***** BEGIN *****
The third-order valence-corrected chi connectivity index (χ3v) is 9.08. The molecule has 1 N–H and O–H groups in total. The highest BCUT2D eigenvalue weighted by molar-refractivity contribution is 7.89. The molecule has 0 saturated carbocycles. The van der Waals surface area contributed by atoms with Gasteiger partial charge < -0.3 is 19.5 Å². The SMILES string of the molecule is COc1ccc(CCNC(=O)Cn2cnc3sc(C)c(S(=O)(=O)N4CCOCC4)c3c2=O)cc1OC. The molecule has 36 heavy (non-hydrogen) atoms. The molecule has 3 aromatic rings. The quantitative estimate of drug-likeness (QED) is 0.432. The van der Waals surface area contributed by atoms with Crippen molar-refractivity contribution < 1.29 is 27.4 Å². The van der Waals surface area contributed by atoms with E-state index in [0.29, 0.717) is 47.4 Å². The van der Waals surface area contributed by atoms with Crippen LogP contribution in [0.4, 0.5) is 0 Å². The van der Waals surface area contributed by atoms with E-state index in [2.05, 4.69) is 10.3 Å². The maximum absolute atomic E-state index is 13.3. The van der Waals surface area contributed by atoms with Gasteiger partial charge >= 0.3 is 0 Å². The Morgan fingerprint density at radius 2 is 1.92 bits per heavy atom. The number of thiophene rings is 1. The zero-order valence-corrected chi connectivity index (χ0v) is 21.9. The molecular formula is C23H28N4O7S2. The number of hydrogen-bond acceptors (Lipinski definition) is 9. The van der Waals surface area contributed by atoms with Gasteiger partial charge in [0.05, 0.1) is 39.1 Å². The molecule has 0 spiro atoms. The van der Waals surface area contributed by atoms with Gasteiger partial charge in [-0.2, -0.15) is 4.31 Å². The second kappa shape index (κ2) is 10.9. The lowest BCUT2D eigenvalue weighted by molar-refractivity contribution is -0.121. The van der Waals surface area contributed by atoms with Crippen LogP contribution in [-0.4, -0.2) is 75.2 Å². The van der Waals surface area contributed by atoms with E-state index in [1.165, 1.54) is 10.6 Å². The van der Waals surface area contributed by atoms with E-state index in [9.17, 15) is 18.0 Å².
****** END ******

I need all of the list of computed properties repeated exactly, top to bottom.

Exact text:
The third-order valence-corrected chi connectivity index (χ3v) is 9.08. The molecule has 1 N–H and O–H groups in total. The highest BCUT2D eigenvalue weighted by molar-refractivity contribution is 7.89. The molecule has 0 saturated carbocycles. The van der Waals surface area contributed by atoms with Gasteiger partial charge < -0.3 is 19.5 Å². The SMILES string of the molecule is COc1ccc(CCNC(=O)Cn2cnc3sc(C)c(S(=O)(=O)N4CCOCC4)c3c2=O)cc1OC. The molecule has 36 heavy (non-hydrogen) atoms. The molecule has 3 aromatic rings. The quantitative estimate of drug-likeness (QED) is 0.432. The van der Waals surface area contributed by atoms with Crippen molar-refractivity contribution < 1.29 is 27.4 Å². The van der Waals surface area contributed by atoms with E-state index in [0.29, 0.717) is 47.4 Å². The van der Waals surface area contributed by atoms with Crippen LogP contribution in [0.4, 0.5) is 0 Å². The van der Waals surface area contributed by atoms with E-state index in [2.05, 4.69) is 10.3 Å². The maximum absolute atomic E-state index is 13.3. The van der Waals surface area contributed by atoms with Gasteiger partial charge >= 0.3 is 0 Å². The Morgan fingerprint density at radius 2 is 1.92 bits per heavy atom. The number of thiophene rings is 1. The zero-order valence-corrected chi connectivity index (χ0v) is 21.9. The molecular formula is C23H28N4O7S2. The number of hydrogen-bond acceptors (Lipinski definition) is 9. The van der Waals surface area contributed by atoms with Gasteiger partial charge in [0.05, 0.1) is 39.1 Å². The molecule has 0 spiro atoms. The van der Waals surface area contributed by atoms with Gasteiger partial charge in [-0.2, -0.15) is 4.31 Å². The second kappa shape index (κ2) is 10.9. The lowest BCUT2D eigenvalue weighted by molar-refractivity contribution is -0.121. The van der Waals surface area contributed by atoms with Crippen LogP contribution in [-0.4, -0.2) is 75.2 Å². The van der Waals surface area contributed by atoms with E-state index in [1.165, 1.54) is 10.6 Å². The van der Waals surface area contributed by atoms with E-state index in [9.17, 15) is 18.0 Å².